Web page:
Trait theory within criminology harkens back to Cesare Lombroso and the idea that delinquents and criminals demonstrate physiological and biological similarities to our primitive ancestors and can be identified by analysis of these traits. Other sociologists, such as William Sheldon, proposed under the branch of trait theories that criminals manifest distinct body types and physical characteristics which predispose them to certain types of criminal behaviour.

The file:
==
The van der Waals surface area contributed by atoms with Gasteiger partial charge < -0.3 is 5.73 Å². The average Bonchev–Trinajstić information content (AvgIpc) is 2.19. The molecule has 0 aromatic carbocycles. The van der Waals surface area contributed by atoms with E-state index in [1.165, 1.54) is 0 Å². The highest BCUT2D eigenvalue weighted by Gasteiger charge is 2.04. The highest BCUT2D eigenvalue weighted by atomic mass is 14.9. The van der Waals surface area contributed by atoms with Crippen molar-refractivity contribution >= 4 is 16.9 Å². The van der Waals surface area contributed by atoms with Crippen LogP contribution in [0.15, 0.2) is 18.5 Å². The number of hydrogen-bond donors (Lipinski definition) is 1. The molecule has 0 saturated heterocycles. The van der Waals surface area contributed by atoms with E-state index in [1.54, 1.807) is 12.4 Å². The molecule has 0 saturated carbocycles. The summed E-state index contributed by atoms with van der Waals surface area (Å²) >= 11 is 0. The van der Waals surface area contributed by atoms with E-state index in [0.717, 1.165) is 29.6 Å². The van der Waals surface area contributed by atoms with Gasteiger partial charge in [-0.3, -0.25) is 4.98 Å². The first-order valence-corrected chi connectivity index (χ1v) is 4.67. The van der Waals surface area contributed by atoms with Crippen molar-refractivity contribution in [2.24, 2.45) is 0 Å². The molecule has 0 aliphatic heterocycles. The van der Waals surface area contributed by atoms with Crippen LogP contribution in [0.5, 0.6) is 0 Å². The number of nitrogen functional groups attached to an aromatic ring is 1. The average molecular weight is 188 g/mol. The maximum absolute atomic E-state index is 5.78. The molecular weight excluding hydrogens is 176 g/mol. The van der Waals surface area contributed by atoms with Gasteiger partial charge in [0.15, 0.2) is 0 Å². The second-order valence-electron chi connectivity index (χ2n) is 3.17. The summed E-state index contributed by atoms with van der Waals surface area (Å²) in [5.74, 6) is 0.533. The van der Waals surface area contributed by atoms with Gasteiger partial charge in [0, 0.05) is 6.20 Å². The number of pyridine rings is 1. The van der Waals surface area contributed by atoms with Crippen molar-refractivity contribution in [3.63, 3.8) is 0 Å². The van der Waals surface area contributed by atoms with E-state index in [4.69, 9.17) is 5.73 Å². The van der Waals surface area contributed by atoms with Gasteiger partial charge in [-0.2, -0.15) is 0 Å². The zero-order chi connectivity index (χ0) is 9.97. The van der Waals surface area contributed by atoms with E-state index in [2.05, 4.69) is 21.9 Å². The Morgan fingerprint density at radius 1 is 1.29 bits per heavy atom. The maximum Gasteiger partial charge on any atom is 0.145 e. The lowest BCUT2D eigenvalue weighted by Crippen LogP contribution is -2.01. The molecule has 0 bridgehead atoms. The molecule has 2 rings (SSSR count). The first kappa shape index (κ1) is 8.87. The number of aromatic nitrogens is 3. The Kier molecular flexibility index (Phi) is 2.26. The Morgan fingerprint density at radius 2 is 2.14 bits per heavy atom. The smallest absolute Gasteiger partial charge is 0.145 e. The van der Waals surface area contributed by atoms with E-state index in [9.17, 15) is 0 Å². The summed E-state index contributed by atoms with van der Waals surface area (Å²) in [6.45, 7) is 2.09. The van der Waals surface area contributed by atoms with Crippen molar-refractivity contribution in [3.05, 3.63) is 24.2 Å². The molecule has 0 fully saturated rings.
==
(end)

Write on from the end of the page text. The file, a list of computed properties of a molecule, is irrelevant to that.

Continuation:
Some trait theorists focus on biochemical conditions as being responsible for antisocial or violent behaviour, investigating disciplinary fields such as neurophysiology or the study of brain chemistry and activity; others focus more on the relationship between genetics and crime in terms of modern biosocial theory. Based around the belief that criminal traits can be acquired through hereditary means and closely tied into Hans Eysenck’s theory of crime and personality which linked criminal behaviour to certain personality types, inherited biological condition, and the extent to which individuals can be conditioned to learn from external stimuli to accordingly inhibit or allow certain modes of behaviour.
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